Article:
Fake web shop ring steals 850K credit card numbers

generic hacker security monitor greenImage: Mikhail Nilov/Pexels

Let me tell you a quick story. I like Johnston & Murphy shoes. I’ve been trying to get this pair for weeks, but since it seems a lot of other people like it too, it’s been out of stock in my very common shoe size. So I did a Google search to see if I could find other stores that had it in stock.

And wouldn’t you know it, there was another Johnston & Murphy site, almost the same one with “USA” added to the URL. It looks similar to the other site, but it had every single size of that shoe in stock, ready to buy. And it was half off the original price, what a deal! It must be an overstock outlet for the brand. So I put the shoe in my cart, and prepared to check out.

But for some reason, PayPal was the only payment option. No big deal, I often use PayPal and it has a purchase security program. So I went through the PayPal interface…and the very last step in the process, the one that would confirm the order, said “Agree and Subscribe” instead of “Purchase.” It also asked me to pay someone who isn’t Johnston & Murphy, but “Association Islamique Fulado.” That name didn’t return any useful Google results — Its address is somewhere in Luxembourg, assuming it’s the same person or organization.

Michael Crider/Foundry

I’ve seen that button before. It’s used when you want to make a recurring payment to a charity or a creator, a la Patreon. Why would I need to “subscribe” for a one-time payment option?

To be honest my red flags were raised from the start when I saw the URL, but at that point I went into Arkham Asylum detective mode. Step one was to check out that fishy URL with a Whois lookup. The main Johnston & Murphy domain has been registered for almost thirty years, and though it’s gone through a private registrar, that registrar is based in Florida in the US. If a judge in the US were to issue a subpoena to Johnston & Murphy, they’d have someone to track down.

I tried the same lookup with the “USA” alternative site, the one that had the shoe in stock and was ready to sell it to me via a PayPal subscription. This one was registered in January of this year, to a Chinese company, with a Gmail address for the private registrar.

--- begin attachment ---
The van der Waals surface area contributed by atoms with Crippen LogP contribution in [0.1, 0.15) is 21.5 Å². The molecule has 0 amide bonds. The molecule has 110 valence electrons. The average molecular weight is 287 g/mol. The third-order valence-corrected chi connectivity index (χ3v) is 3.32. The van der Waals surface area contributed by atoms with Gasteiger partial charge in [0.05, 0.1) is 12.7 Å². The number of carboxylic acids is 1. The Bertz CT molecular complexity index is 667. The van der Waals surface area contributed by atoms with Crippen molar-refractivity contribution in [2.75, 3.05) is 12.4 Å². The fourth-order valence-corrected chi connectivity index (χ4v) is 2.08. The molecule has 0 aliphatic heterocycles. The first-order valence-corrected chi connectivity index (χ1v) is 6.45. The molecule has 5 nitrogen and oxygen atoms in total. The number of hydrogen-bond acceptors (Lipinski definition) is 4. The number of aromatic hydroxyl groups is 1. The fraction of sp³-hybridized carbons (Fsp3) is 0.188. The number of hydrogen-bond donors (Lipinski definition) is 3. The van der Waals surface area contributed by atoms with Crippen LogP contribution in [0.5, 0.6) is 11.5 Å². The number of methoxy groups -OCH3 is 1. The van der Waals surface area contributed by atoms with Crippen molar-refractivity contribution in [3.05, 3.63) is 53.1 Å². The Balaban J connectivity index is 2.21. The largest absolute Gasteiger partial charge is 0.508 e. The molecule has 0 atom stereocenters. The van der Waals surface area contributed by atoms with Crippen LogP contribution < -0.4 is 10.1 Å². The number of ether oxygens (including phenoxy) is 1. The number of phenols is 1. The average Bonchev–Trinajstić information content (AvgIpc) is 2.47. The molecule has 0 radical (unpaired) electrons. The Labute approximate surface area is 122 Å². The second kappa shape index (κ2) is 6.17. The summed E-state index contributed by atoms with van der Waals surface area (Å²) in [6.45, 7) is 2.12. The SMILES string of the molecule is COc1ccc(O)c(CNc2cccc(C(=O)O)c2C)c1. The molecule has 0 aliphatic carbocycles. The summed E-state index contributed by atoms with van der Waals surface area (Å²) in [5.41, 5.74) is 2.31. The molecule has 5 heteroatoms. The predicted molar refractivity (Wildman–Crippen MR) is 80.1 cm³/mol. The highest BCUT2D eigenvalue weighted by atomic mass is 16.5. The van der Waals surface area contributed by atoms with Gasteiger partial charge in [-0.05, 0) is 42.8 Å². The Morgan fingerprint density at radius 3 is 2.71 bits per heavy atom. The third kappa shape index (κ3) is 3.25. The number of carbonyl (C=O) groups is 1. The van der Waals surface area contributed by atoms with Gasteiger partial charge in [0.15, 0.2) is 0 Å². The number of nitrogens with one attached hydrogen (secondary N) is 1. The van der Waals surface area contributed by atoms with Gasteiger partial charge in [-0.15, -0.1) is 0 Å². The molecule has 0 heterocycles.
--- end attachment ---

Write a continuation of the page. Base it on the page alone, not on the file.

Now, since I’m posting this story publicly, I’m not going to flat-out accuse this site of being a scam. But I can’t think of any legitimate reason that a Johnston & Murphy domain for an American company would be using a registrar in China. And I can’t imagine why the PayPal system would only let me “subscribe” to pay for it, especially when the verified site only lets you pay with a credit card. I decided to wait for those shoes.

I will say that fake retail storefronts are incredibly common, even showing up highly in Google searches like the one that I did. I’ve seen a lot of similar — and similarly suspicious — sites selling hugely discounted kayaks in Google shopping results. They were likewise new stores, with designs that aped or just outright stole the layout of other stores, and with prices and availability that seemed too good to be true.

A recent report from German firm Security Research Labs (spotted by BleepingComputer) found a ring of fake retail sites operating tens of thousands of domains. The “BogusBazaar” ring took in 850,000 orders, mostly from the United States and Germany with the rest of the “sales” going to Canada and Western Europe. Shops are quickly set up and copied with automated WordPress tools, including e-commerce plugins for accepting info from PayPal, Stripe, and other methods.

What’s the point? They don’t simply charge the money and try to get away with it — which is often harder than it seems, now that banks, credit card companies, and other payment processors are on high alert for fraud. Instead they’re collecting personal information, especially addresses and credit card numbers. Put all that info together, and it’s a valuable start to an attempted identity theft.

SRLabs says that the BogusBazaar system operates with a small team of developers, who then sell their services to other fraudsters in a “franchise” system, mostly out of China. They look for recently-abandoned domain names that have decent search results in order to pull in traffic. It’s a method that’s “low-key” and “highly scalable,” bringing in stable income via information theft. When one ring of stores gets discovered and wiped from the search engines, they’ll just copy and paste with a new set, rinsing and repeating their techniques to gather more data.

Remember, in online shopping as in life: If something seems too good to be true, it probably is.

Michael is a former graphic designer who’s been building and tweaking desktop computers for longer than he cares to admit. His interests include folk music, football, science fiction, and salsa verde, in no particular order.

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